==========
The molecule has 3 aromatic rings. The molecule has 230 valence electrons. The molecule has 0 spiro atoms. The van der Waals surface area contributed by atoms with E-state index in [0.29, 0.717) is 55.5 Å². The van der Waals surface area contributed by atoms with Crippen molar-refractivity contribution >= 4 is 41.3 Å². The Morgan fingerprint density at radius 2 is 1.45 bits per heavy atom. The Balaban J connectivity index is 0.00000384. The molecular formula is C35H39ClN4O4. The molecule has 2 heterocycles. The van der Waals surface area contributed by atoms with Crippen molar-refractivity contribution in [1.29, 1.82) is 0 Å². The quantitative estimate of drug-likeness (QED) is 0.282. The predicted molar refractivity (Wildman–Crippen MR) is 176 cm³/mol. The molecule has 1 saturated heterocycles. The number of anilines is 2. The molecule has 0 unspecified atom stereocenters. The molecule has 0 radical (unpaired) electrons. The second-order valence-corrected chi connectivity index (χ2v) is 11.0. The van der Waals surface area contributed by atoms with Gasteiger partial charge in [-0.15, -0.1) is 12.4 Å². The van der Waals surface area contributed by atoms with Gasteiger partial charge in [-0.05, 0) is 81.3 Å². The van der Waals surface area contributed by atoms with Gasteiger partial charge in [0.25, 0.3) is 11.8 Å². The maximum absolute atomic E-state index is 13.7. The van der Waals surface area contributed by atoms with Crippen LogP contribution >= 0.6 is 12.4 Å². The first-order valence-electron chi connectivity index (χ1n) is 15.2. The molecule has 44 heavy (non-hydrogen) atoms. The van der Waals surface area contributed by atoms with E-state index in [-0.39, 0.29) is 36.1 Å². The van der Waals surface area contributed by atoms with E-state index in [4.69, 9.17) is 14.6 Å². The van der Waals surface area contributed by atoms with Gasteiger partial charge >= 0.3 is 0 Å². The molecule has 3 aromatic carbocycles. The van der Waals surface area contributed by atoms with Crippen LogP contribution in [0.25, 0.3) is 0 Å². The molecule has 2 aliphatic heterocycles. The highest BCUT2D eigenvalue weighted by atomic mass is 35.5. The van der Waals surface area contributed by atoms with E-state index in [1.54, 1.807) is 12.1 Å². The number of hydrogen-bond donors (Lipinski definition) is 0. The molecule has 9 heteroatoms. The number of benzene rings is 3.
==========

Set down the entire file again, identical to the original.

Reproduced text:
The molecule has 3 aromatic rings. The molecule has 230 valence electrons. The molecule has 0 spiro atoms. The van der Waals surface area contributed by atoms with E-state index in [0.29, 0.717) is 55.5 Å². The van der Waals surface area contributed by atoms with Crippen molar-refractivity contribution >= 4 is 41.3 Å². The Morgan fingerprint density at radius 2 is 1.45 bits per heavy atom. The Balaban J connectivity index is 0.00000384. The molecular formula is C35H39ClN4O4. The molecule has 2 heterocycles. The van der Waals surface area contributed by atoms with Crippen molar-refractivity contribution in [1.29, 1.82) is 0 Å². The quantitative estimate of drug-likeness (QED) is 0.282. The predicted molar refractivity (Wildman–Crippen MR) is 176 cm³/mol. The molecule has 1 saturated heterocycles. The number of anilines is 2. The molecule has 0 unspecified atom stereocenters. The molecule has 0 radical (unpaired) electrons. The second-order valence-corrected chi connectivity index (χ2v) is 11.0. The van der Waals surface area contributed by atoms with Gasteiger partial charge in [-0.15, -0.1) is 12.4 Å². The van der Waals surface area contributed by atoms with Gasteiger partial charge in [-0.05, 0) is 81.3 Å². The van der Waals surface area contributed by atoms with Gasteiger partial charge in [0.25, 0.3) is 11.8 Å². The maximum absolute atomic E-state index is 13.7. The van der Waals surface area contributed by atoms with Crippen LogP contribution >= 0.6 is 12.4 Å². The first-order valence-electron chi connectivity index (χ1n) is 15.2. The molecule has 44 heavy (non-hydrogen) atoms. The van der Waals surface area contributed by atoms with E-state index in [-0.39, 0.29) is 36.1 Å². The van der Waals surface area contributed by atoms with E-state index in [4.69, 9.17) is 14.6 Å². The van der Waals surface area contributed by atoms with Gasteiger partial charge >= 0.3 is 0 Å². The molecule has 3 aromatic carbocycles. The van der Waals surface area contributed by atoms with Crippen LogP contribution in [0.25, 0.3) is 0 Å². The molecule has 2 aliphatic heterocycles. The highest BCUT2D eigenvalue weighted by atomic mass is 35.5. The van der Waals surface area contributed by atoms with E-state index in [1.54, 1.807) is 12.1 Å². The number of hydrogen-bond donors (Lipinski definition) is 0. The molecule has 9 heteroatoms. The number of benzene rings is 3.